Habitat Restoration Area Honored as a Flagship Project
On Wednesday, December 3, 2008, 25 guests and 75 students joined River Partners as it planted its one millionth tree at the Bear River Levee Setback Restoration Area, 30 miles north of Sacramento. Geoff Geupel, on behalf of the Riparian Habitat Joint Venture (a 15 year old coalition of nonprofit organizations and government agencies responsible for management the state’s floodplain habitat resources) presented River Partners, its collaborators, and the Bear River project with the “Flagship Award,” in recognition of the outstanding riparian habitat management and restoration activities on this 639- acre site.
As part of the ceremony, John Carlon, River Partners’ president, welcomed guest speakers Ted Frink of the California Department of Water Resources, and Paul Brunner, Executive Director of the Three Rivers Levee Improvement Authority. Both speakers acknowledged the multiple partnerships that made the restoration and levee setback possible. Two students from Barry Elementary School helped plant the millionth tree, which was grown by students from Las Plumas High School.
“Though the millionth tree is the culmination of our 10 year history, we chose this site because it represents the future of floodplain management,” said John Carlon, River Partners President. “By moving a levee back and widening the floodplain, the project has reduced the flood risk to Yuba County. By planting the larger floodplain with native plants, we’ve created critical habitat for wildlife and shown that riparian areas can be an effective floodplain management tool.”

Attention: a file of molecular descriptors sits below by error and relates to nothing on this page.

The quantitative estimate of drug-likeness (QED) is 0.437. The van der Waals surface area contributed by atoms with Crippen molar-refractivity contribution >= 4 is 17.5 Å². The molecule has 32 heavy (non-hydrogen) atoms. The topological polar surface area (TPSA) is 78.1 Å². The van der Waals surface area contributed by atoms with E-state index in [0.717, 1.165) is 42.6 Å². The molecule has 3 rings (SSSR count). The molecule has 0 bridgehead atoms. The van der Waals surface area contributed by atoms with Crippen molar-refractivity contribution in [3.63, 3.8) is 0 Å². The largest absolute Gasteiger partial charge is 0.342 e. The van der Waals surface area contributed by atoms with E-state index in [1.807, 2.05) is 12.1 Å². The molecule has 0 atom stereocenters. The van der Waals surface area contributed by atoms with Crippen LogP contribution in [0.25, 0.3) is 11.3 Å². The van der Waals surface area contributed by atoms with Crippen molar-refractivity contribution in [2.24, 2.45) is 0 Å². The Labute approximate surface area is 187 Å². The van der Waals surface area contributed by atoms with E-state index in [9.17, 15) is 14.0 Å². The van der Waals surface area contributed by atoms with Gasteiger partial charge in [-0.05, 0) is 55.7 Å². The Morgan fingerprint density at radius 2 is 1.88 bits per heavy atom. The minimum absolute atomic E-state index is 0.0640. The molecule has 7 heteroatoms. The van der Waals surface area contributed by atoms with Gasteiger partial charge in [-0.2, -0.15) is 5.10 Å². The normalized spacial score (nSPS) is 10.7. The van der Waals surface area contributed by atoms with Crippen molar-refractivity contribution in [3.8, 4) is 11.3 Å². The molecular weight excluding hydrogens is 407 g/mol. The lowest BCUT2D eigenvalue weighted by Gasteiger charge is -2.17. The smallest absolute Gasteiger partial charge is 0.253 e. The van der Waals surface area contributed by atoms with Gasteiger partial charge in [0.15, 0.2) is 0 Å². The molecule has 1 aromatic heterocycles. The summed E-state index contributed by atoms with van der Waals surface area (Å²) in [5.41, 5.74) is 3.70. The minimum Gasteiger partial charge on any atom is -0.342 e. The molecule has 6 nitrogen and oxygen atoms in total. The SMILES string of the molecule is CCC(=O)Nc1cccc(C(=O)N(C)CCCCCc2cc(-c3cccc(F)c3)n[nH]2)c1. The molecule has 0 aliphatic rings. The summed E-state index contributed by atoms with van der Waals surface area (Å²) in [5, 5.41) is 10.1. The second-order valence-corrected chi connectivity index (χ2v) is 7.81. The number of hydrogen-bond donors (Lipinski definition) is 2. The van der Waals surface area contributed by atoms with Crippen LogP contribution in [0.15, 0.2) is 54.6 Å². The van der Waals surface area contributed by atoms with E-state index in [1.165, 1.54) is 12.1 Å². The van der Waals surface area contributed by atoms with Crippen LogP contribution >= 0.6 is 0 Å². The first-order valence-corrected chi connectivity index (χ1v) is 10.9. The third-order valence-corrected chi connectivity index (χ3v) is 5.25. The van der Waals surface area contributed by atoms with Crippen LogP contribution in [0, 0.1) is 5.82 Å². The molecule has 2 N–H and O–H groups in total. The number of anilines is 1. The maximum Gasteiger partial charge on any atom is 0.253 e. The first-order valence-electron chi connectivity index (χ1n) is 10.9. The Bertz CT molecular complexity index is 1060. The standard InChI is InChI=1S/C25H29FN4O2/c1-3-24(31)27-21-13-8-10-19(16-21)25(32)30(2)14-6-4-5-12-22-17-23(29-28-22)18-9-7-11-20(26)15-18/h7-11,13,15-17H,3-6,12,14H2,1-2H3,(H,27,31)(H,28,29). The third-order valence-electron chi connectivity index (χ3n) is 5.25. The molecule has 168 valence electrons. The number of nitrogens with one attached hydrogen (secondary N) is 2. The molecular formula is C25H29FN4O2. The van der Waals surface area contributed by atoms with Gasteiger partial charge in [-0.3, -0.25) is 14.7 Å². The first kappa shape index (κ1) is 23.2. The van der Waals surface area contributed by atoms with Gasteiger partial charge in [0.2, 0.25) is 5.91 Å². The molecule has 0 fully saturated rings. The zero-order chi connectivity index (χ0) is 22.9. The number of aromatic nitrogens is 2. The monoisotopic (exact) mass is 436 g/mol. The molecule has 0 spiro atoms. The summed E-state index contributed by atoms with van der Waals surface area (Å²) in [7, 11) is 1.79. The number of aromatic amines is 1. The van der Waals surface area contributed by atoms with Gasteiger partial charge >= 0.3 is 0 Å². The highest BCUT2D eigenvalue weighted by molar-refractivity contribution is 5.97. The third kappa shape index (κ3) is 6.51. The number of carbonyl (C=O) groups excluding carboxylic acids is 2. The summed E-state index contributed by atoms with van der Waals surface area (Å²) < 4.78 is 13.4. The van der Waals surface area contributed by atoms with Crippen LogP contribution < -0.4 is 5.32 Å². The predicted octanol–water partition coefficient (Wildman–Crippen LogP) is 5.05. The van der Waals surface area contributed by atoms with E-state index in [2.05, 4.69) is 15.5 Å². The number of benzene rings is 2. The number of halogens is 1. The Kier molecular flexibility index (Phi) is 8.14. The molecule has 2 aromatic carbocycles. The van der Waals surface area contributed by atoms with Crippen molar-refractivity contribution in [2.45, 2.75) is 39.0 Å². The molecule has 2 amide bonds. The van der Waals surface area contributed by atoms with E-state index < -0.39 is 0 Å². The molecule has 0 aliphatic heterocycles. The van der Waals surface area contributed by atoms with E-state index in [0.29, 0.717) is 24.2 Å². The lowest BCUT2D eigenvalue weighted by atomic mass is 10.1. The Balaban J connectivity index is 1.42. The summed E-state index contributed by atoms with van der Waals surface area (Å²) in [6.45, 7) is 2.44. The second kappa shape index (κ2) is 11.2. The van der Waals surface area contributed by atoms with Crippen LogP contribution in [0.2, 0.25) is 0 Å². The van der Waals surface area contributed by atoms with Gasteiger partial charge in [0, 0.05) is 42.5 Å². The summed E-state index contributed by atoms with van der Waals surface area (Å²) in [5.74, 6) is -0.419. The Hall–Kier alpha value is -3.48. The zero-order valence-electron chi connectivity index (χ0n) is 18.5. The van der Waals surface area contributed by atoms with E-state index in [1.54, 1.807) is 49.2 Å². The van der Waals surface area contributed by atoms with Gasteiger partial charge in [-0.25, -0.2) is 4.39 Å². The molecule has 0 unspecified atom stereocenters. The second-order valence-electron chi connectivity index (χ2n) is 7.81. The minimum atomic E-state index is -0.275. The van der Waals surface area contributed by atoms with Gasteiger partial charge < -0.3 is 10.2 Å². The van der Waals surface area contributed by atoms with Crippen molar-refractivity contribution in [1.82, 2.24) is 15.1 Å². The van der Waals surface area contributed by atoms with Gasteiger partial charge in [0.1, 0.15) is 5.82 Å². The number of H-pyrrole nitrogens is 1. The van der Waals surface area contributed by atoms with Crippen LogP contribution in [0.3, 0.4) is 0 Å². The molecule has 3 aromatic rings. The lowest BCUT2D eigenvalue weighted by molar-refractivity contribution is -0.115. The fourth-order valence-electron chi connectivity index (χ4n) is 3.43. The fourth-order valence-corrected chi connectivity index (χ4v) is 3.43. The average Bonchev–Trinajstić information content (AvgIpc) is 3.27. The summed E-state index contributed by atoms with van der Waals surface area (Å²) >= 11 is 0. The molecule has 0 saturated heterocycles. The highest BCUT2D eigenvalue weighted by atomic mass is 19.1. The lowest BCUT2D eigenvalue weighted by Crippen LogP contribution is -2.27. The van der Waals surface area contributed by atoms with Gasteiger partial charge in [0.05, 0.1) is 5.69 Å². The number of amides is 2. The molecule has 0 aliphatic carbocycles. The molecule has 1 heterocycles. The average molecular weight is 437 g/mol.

About the Bear River Levee Setback Restoration
The Bear River Levee Setback restoration project showcases River Partners’ large scale restoration efforts as well as the critical work that benefits public safety and the environment. River Partners planted over 100,000 trees and shrubs and more than 50,000 grass plugs on this 639-acre habitat restoration project.
Bear River project is designed to meet multiple objectives (hydraulic and ecological):
- Improves floodwater conveyance in the expanded floodway
- Restores fish, wildlife, and riparian habitat in the project area
- Minimizes long-term operation and maintenance costs
About the Students
Seventy-five students visited the project to learn about restoration and help re-plant the footprint of the old levee. Schools participating in One Millionth Tree Field Day were Colusa High School, Marysville High School FFA students, Las Plumas High School ROP students, Barry Elementary school 6th and 8th graders. These schools participated in River Partners’ Great Acorn Grow Out program. That means since February 2008, they’ve been growing valley oak acorns into viable trees for River Partners’ restoration projects. The One Millionth Tree was a Valley Oak grown by Las Plumas High School.